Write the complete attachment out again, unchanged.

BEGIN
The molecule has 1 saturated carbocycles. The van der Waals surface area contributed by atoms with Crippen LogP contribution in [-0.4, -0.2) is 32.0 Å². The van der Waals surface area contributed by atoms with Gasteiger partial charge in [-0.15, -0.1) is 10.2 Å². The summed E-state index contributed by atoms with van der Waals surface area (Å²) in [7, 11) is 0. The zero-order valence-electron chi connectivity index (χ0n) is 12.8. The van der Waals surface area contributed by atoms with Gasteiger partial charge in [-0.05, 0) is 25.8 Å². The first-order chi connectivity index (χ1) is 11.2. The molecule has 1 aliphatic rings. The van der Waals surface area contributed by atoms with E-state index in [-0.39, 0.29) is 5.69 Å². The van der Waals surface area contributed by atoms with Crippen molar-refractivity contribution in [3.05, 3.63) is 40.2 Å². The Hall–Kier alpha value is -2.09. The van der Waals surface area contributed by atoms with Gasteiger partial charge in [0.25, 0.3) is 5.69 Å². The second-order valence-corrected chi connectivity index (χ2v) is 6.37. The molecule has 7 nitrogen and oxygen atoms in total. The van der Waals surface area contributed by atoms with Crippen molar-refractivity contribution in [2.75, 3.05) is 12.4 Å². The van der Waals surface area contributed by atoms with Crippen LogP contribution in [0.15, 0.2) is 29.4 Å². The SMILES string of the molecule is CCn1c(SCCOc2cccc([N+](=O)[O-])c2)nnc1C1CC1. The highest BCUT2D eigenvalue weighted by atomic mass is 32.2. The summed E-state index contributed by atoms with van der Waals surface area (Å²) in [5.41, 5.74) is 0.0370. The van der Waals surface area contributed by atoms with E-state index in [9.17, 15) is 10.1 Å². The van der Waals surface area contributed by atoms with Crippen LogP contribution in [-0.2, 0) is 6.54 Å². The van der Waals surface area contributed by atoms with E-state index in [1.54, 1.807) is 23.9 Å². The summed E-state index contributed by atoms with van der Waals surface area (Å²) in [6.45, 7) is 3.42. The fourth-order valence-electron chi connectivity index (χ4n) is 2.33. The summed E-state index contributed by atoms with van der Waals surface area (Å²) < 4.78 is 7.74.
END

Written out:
The molecule has 1 saturated carbocycles. The van der Waals surface area contributed by atoms with Crippen LogP contribution in [-0.4, -0.2) is 32.0 Å². The van der Waals surface area contributed by atoms with Gasteiger partial charge in [-0.15, -0.1) is 10.2 Å². The summed E-state index contributed by atoms with van der Waals surface area (Å²) in [7, 11) is 0. The zero-order valence-electron chi connectivity index (χ0n) is 12.8. The van der Waals surface area contributed by atoms with Gasteiger partial charge in [-0.05, 0) is 25.8 Å². The first-order chi connectivity index (χ1) is 11.2. The molecule has 1 aliphatic rings. The van der Waals surface area contributed by atoms with E-state index in [-0.39, 0.29) is 5.69 Å². The van der Waals surface area contributed by atoms with Crippen molar-refractivity contribution in [3.05, 3.63) is 40.2 Å². The Hall–Kier alpha value is -2.09. The van der Waals surface area contributed by atoms with Gasteiger partial charge in [0.25, 0.3) is 5.69 Å². The second-order valence-corrected chi connectivity index (χ2v) is 6.37. The molecule has 7 nitrogen and oxygen atoms in total. The van der Waals surface area contributed by atoms with Crippen molar-refractivity contribution in [2.75, 3.05) is 12.4 Å². The van der Waals surface area contributed by atoms with Crippen LogP contribution in [0.15, 0.2) is 29.4 Å². The SMILES string of the molecule is CCn1c(SCCOc2cccc([N+](=O)[O-])c2)nnc1C1CC1. The highest BCUT2D eigenvalue weighted by atomic mass is 32.2. The summed E-state index contributed by atoms with van der Waals surface area (Å²) in [5.41, 5.74) is 0.0370. The van der Waals surface area contributed by atoms with E-state index in [9.17, 15) is 10.1 Å². The van der Waals surface area contributed by atoms with Crippen LogP contribution in [-0.2, 0) is 6.54 Å². The van der Waals surface area contributed by atoms with E-state index in [1.54, 1.807) is 23.9 Å². The summed E-state index contributed by atoms with van der Waals surface area (Å²) in [6.45, 7) is 3.42. The fourth-order valence-electron chi connectivity index (χ4n) is 2.33. The summed E-state index contributed by atoms with van der Waals surface area (Å²) < 4.78 is 7.74.